Interview by Robin Stryker
I became hopelessly addicted to the American melodic rock band, Hydrovibe, the first time I heard its new full-length debut, “Nothing Left to Lose”. The album has everything I look for in top-notch rock — muscular vocals that are packed with emotion (think Joplin), bristling guitar-driven music, and lyrics that connect with something deep inside. Thank goodness vocalist Heather St. Marie continued singing, despite being told early on that her voice was “just too low” and perhaps she should take up the piano instead. Apparently to hear Hydrovibe is to become hooked, even in the jaded world of Hollywood. The first week after Heather and Mat Dauzat (guitars and vocals) moved to Los Angeles, Sharon and Kelly Osbourne hand-picked Mat to play lead guitar for the world tour of Kelly’s album “Shut Up”. Likewise, actress Shawnee Smith (who plays Amanda Young in the “Saw” movies) fell in love with Hydrovibe and urged the director to check out a live show. Needless to say, he also fell under the band’s spell, and the movie studio invited Hydrovibe to write “Killer Inside” for the “Saw III” soundtrack and to record a music video with Shawnee on guest vocals for the Director’s Cut DVD. Read on to find out what makes this band so irresistible.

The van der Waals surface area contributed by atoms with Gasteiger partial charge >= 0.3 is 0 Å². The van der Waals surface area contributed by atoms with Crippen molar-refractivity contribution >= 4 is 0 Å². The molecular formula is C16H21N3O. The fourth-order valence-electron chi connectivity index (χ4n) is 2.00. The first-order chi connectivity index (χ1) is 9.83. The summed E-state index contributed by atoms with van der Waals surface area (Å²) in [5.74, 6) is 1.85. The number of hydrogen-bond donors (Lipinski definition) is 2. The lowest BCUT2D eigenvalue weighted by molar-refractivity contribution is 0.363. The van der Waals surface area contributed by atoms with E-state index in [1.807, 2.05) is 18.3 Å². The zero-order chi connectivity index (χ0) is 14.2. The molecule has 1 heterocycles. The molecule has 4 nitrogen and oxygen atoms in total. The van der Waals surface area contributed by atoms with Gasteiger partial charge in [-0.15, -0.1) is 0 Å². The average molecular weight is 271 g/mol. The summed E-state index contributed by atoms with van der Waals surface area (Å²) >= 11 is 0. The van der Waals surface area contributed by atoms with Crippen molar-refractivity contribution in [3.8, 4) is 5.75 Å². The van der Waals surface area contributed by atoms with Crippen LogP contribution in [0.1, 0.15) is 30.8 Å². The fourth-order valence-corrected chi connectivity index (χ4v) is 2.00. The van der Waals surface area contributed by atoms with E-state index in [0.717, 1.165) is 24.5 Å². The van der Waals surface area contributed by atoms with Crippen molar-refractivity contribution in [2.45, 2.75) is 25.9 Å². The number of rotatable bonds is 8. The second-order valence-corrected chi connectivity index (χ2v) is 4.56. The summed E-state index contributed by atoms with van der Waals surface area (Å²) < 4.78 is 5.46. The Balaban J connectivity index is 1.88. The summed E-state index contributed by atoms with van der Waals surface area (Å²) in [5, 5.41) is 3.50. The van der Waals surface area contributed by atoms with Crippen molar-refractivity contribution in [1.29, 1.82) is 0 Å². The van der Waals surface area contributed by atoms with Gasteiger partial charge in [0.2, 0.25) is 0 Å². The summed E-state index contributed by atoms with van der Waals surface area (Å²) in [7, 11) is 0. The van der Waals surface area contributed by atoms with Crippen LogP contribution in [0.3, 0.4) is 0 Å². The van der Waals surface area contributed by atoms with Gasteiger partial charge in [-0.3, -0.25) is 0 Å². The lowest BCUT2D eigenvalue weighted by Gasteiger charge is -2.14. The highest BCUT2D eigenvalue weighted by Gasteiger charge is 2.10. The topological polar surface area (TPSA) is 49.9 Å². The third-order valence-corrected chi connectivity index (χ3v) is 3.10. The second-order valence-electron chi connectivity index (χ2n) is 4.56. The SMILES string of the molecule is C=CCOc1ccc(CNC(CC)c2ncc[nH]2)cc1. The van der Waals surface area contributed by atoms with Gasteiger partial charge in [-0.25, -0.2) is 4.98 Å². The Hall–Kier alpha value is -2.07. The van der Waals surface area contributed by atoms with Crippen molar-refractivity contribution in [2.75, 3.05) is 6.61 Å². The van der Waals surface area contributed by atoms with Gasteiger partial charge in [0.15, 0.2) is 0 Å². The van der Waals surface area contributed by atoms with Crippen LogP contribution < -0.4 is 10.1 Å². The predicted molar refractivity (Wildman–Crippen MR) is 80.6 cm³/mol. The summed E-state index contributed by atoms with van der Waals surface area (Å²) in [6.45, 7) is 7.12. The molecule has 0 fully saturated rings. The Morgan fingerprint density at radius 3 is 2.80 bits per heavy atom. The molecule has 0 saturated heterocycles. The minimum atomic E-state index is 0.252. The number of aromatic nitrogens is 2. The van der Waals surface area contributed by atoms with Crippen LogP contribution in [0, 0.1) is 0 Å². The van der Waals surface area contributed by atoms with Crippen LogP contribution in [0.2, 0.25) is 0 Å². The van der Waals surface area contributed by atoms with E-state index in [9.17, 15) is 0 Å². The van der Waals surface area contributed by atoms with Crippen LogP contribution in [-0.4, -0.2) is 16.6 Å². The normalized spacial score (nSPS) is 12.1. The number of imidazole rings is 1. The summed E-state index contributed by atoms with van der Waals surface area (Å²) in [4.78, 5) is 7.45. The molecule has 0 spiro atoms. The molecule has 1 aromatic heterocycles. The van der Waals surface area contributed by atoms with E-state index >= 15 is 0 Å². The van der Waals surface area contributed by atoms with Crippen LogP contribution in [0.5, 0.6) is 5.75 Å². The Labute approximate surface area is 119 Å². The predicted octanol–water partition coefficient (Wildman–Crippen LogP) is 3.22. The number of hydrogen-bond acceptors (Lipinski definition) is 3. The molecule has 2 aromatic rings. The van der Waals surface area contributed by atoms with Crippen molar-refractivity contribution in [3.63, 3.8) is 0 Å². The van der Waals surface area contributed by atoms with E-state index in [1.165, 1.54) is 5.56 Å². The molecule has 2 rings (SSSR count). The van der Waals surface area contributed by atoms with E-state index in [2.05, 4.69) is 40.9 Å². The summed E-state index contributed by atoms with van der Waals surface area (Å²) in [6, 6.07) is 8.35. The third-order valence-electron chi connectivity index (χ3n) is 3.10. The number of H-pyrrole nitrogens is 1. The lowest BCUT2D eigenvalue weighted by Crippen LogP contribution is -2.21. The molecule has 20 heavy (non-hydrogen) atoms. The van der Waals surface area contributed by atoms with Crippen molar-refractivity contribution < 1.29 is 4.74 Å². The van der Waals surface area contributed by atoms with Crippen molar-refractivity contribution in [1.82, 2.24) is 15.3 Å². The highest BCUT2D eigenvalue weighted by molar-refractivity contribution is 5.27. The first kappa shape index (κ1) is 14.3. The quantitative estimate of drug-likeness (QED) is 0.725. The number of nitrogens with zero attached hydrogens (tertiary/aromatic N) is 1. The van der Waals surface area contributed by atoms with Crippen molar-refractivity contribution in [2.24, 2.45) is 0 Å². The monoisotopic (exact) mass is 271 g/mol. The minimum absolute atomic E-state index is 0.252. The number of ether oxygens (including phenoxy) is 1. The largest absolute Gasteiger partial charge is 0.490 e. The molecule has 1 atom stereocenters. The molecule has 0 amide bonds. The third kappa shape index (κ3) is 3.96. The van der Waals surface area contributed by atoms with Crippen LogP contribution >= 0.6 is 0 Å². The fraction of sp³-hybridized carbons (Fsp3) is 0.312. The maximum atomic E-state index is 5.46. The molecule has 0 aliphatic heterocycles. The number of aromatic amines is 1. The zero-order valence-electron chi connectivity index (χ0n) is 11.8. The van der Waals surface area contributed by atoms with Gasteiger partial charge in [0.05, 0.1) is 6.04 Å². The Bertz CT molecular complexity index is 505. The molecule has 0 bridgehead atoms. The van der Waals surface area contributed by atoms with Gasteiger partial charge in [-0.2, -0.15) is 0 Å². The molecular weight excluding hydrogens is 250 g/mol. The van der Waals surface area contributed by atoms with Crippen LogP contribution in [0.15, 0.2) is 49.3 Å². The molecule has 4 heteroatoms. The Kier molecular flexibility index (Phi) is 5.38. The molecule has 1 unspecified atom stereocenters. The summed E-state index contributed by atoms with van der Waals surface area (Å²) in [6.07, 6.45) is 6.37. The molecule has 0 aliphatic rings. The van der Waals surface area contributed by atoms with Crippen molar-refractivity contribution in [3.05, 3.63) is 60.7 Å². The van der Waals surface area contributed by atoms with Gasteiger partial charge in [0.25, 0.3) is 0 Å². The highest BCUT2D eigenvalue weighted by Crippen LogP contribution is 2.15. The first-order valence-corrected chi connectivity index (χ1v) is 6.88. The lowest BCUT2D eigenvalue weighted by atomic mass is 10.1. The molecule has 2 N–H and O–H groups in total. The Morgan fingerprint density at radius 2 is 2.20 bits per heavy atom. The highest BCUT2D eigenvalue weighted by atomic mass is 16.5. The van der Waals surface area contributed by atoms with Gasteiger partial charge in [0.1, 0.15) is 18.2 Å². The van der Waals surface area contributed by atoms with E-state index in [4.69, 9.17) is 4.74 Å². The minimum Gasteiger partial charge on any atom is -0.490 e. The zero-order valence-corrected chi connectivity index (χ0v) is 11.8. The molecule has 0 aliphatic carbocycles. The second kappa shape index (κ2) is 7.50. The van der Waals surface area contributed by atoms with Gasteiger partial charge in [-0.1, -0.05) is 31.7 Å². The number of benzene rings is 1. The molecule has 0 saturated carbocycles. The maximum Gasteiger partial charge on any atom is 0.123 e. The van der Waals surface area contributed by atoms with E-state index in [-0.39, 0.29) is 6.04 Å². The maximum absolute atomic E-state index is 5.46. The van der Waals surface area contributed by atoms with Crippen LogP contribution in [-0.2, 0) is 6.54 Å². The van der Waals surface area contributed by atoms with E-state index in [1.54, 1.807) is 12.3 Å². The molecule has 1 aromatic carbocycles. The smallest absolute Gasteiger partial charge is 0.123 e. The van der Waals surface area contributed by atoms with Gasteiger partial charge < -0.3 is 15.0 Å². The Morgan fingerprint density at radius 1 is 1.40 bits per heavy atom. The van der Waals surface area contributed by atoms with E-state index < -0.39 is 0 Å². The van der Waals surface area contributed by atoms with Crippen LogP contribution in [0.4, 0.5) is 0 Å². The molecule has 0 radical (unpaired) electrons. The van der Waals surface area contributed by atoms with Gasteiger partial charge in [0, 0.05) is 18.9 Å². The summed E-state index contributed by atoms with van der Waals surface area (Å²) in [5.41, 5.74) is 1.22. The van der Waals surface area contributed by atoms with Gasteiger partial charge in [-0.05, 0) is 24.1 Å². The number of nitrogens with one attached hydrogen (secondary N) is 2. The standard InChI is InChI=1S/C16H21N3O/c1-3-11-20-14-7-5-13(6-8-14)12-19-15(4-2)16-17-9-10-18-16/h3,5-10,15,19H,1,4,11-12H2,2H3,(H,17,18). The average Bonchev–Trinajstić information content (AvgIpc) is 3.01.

Heather and Mat, welcome to Femme Metal! We’re so glad you could talk with us today.
Heather: Thank you very much for this interview and your support.
First things first, please tell us about Hydrovibe’s new album. Why did you choose the title, “Nothing Left to Lose”?